Thursday, May 12, 2016

Yanis Varoufakis interviews Noam Chomsky

The trouble is that, despite good points on economics, both Yanis Varoufakis and Noam Chomsky are pushing a leftism that has become intellectually bankrupt in important ways.

Yanis Varoufakis supports the European Union and opposes nationalist left-wing or conservative movements who (rightly) want to leave it, despite his endless evidence given above on its utterly grotesque bankruptcy. Pathetic.

Neither understand the catastrophe of mass immigration or the regressive left, or if they do would never talk about it in public.


  1. Its ironic that ex finance minister of greek want the disaster called EU continue.

    1. Ironic that a libertarian Marxist would think a disaster should continue? Ironic a priest should believe in god I suppose.

    2. It seems to me LK, and I am curious if you agree, there are broadly two kinds of leftists: communists and trade unionists. Socialists are mostly in the first group, as you discover when you hear them talk about grand abstractions like The People. They want to control things -- the economy in particular, but people's lives more generally. The trade unionists are different. They don't hanker after control, but they think government has a significant role to play in regulation and social welfare.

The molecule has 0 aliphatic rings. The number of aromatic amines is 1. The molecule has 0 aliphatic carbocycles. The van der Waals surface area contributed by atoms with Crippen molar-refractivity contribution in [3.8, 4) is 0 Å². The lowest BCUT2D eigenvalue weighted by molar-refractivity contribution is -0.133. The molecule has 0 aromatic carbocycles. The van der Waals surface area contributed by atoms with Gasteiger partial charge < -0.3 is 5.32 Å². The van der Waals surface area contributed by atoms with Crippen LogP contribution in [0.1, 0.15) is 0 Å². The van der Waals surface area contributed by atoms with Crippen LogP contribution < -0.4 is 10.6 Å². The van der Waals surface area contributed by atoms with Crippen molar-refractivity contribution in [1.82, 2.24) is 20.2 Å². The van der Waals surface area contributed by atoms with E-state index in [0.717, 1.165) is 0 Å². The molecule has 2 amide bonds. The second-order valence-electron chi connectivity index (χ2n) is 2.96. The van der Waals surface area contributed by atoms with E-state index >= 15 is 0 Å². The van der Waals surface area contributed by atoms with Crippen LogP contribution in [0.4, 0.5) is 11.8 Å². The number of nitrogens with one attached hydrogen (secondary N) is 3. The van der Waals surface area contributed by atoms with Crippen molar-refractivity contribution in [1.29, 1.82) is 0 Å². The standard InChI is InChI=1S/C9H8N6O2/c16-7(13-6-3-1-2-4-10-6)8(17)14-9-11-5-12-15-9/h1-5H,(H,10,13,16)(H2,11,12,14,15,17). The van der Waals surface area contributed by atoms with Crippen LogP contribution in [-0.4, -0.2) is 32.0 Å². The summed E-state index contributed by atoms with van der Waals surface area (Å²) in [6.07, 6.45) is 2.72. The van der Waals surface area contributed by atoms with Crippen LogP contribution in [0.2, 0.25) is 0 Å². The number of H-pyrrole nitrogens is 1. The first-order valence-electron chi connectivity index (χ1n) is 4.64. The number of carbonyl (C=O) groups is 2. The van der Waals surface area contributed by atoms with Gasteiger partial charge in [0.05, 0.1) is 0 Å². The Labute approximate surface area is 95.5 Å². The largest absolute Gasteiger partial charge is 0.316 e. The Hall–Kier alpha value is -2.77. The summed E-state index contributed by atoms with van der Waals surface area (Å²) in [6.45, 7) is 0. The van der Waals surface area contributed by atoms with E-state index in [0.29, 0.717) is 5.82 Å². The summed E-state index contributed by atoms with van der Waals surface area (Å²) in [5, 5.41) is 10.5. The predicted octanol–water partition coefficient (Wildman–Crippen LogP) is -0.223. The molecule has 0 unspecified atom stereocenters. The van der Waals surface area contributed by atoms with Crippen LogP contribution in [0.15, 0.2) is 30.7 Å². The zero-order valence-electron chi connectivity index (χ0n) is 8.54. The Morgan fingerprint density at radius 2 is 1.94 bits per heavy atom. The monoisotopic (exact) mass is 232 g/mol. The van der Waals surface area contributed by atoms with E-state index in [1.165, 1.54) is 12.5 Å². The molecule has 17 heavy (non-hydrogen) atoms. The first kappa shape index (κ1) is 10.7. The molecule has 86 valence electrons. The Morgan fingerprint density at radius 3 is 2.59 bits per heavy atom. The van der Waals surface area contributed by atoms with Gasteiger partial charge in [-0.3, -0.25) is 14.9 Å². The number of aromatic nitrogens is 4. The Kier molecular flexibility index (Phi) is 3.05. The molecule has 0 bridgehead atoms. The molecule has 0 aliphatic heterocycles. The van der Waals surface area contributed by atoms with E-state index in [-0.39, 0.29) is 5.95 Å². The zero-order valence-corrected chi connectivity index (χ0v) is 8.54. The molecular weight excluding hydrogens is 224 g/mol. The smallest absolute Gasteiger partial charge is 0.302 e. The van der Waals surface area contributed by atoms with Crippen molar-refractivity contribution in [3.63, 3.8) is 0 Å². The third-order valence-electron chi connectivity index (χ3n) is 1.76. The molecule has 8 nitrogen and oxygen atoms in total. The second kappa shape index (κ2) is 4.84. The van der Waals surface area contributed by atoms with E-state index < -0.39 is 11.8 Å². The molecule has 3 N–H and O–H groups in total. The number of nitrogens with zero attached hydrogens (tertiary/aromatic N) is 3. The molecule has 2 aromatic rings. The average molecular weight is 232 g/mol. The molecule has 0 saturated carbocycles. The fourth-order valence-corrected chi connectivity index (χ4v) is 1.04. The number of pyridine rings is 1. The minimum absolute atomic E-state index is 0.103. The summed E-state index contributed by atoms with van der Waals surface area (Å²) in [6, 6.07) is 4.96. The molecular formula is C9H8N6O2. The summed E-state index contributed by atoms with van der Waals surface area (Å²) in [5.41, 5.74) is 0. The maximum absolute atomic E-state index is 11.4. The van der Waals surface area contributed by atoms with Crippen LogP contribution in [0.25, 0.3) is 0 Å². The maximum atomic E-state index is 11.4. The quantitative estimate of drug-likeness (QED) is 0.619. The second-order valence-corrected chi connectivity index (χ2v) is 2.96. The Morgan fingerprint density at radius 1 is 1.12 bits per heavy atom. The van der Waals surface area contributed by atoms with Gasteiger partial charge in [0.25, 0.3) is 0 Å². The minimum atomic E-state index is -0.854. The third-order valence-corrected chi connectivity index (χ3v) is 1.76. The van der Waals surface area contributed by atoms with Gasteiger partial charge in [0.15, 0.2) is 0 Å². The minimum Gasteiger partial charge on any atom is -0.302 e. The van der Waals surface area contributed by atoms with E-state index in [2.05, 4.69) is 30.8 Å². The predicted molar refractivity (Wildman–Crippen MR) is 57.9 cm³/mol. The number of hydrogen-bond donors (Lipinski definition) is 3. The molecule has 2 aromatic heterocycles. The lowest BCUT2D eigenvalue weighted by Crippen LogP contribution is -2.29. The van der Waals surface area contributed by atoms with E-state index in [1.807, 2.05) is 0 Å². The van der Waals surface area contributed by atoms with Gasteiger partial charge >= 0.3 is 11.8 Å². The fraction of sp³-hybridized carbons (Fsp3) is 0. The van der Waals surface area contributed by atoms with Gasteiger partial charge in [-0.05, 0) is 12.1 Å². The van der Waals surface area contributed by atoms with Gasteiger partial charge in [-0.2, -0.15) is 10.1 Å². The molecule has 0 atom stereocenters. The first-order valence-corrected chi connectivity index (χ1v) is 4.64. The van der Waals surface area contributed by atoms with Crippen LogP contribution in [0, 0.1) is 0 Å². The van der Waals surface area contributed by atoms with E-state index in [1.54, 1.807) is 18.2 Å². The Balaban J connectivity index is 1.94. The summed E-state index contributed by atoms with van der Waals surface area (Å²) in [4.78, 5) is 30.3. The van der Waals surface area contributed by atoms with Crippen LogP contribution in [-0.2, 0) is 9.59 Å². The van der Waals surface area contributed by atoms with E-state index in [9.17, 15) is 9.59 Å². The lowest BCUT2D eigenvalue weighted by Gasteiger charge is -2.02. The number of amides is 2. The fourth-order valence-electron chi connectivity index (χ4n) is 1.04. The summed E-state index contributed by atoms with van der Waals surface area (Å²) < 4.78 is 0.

I put you, with Keynes (and Bevan at the extreme end) in the trade unionist group.

    3. Bingo, Ken B.

      The communists also have unhinged and utopian fantasies about internationalism and human nature and had mad ideas about a stateless anarchist utopia as the final stage of communism.

      I don't think you have it quite right, though.

      The two groups are:

      (1) communists and doctrinaire Marxist socialists, and

      (2) revisionist socialists who abandoned Marxism for sensible reformism and ultimately Keynesianism + pragmatic trade unionists + liberal social democrats in the tradition of Keynes.
      Historically, socialists in (2) and trade unionists were often nationalist, anti-mass immigration, and some even religious (e.g. Christian socialists).

      More and more, I would favour liberal nationalism, strong labour market protection (part of the latter being opposition to mass immigration) and intense hostility to regressive bullsh*t.